"I find systemic racism exists in TBPS at an institutional level."
December 14, 2018 2:45 PM   Subscribe

Ontario's independent police watchdog says systemic racism exists throughout the Thunder Bay Police Service (TBPS). Its report, Broken Trust: Indigenous People and the Thunder Bay Police Service (pdf), concludes that the investigations into the deaths of Jethro Anderson, 15, Curran Strang, 18, “C.D.,” 18, Marie Lynette Spence, 30, Christina Gliddy, 28, Reggie Bushie, 15, Kyle Morrisseau, 17, Jordan Wabasse, 15, and “I.J,” 57, were grossly inadequate and should be reopened. Thunder Bay, with a population of just over 100,000 people, accounted for one-third of the total reported anti-Indigenous hate crimes in Canada in 2015.

Thunder Bay also has the highest number of reported hates crimes (on a per capita basis) in Canada. That "'appalling' hate crime rate doesn't shock [its] local MP."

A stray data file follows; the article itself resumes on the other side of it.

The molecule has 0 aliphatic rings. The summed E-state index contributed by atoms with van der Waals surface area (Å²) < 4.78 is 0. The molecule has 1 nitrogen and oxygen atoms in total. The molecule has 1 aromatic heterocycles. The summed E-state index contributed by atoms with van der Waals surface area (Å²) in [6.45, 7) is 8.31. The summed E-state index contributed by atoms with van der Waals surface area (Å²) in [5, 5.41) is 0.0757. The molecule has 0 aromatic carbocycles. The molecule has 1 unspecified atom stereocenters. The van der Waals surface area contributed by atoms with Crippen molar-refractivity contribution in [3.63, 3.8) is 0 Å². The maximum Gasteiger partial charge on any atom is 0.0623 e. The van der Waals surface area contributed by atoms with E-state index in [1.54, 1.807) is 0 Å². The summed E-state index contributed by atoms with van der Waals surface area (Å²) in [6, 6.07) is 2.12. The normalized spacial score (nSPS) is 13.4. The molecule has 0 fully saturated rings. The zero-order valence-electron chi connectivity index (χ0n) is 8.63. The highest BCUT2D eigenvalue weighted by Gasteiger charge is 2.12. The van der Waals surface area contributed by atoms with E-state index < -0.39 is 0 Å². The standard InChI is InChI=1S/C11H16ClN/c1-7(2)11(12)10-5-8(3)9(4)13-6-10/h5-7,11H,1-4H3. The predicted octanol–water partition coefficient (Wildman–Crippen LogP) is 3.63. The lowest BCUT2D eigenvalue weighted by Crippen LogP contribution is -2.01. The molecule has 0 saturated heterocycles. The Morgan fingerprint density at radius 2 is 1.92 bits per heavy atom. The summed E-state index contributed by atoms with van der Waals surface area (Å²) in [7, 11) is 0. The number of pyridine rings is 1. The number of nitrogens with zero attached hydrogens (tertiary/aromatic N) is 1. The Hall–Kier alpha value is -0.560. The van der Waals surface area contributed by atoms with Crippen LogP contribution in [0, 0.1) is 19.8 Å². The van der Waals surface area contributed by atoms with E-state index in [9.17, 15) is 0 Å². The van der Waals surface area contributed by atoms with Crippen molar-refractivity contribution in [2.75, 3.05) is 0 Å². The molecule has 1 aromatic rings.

Today, an additional report was released by Senator Murray Sinclair, who was tasked with investigating Thunder Bay's Police Services Board (Sinclair is well known for chairing the Truth and Reconciliation Commission of Canada. Its final report and findings previously on Metafilter).

Thunder Bay Police Services Board Investigation - Final Report (pdf):

The Board has failed to recognize and address the clear and indisputable pattern of violence and systemic racism against Indigenous people in Thunder Bay. Moreover, the Board’s failure to act on these issues in the face of overwhelming documentary and media exposure is indicative of willful blindness.

In his report, Sinclair went on to recommend disbanding the board and replacing it with an emergency administrator. That happened today:

The police services board in Thunder Bay was disbanded and an administrator appointed in its place on Friday after a report found relations between the force and the city’s Indigenous community were in a crisis that constitute an “emergency.”